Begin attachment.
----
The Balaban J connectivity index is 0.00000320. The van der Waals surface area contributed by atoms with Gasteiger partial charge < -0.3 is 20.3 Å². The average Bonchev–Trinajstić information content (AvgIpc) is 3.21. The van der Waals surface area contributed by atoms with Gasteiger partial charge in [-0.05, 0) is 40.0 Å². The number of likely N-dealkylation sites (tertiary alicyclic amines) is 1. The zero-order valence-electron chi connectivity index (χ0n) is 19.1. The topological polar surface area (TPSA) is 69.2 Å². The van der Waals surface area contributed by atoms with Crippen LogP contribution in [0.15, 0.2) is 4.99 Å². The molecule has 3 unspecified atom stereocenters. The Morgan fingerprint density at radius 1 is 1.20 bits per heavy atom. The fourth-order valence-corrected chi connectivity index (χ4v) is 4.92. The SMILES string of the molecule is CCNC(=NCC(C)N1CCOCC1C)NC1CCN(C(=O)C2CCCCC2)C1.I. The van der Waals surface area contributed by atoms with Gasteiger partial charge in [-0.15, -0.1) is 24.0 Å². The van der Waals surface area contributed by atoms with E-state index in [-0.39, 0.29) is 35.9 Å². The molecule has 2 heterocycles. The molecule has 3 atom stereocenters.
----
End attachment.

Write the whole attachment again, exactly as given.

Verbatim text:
The Balaban J connectivity index is 0.00000320. The van der Waals surface area contributed by atoms with Gasteiger partial charge < -0.3 is 20.3 Å². The average Bonchev–Trinajstić information content (AvgIpc) is 3.21. The van der Waals surface area contributed by atoms with Gasteiger partial charge in [-0.05, 0) is 40.0 Å². The number of likely N-dealkylation sites (tertiary alicyclic amines) is 1. The zero-order valence-electron chi connectivity index (χ0n) is 19.1. The topological polar surface area (TPSA) is 69.2 Å². The van der Waals surface area contributed by atoms with Crippen LogP contribution in [0.15, 0.2) is 4.99 Å². The molecule has 3 unspecified atom stereocenters. The Morgan fingerprint density at radius 1 is 1.20 bits per heavy atom. The fourth-order valence-corrected chi connectivity index (χ4v) is 4.92. The SMILES string of the molecule is CCNC(=NCC(C)N1CCOCC1C)NC1CCN(C(=O)C2CCCCC2)C1.I. The van der Waals surface area contributed by atoms with Gasteiger partial charge in [-0.15, -0.1) is 24.0 Å². The van der Waals surface area contributed by atoms with E-state index in [-0.39, 0.29) is 35.9 Å². The molecule has 2 heterocycles. The molecule has 3 atom stereocenters.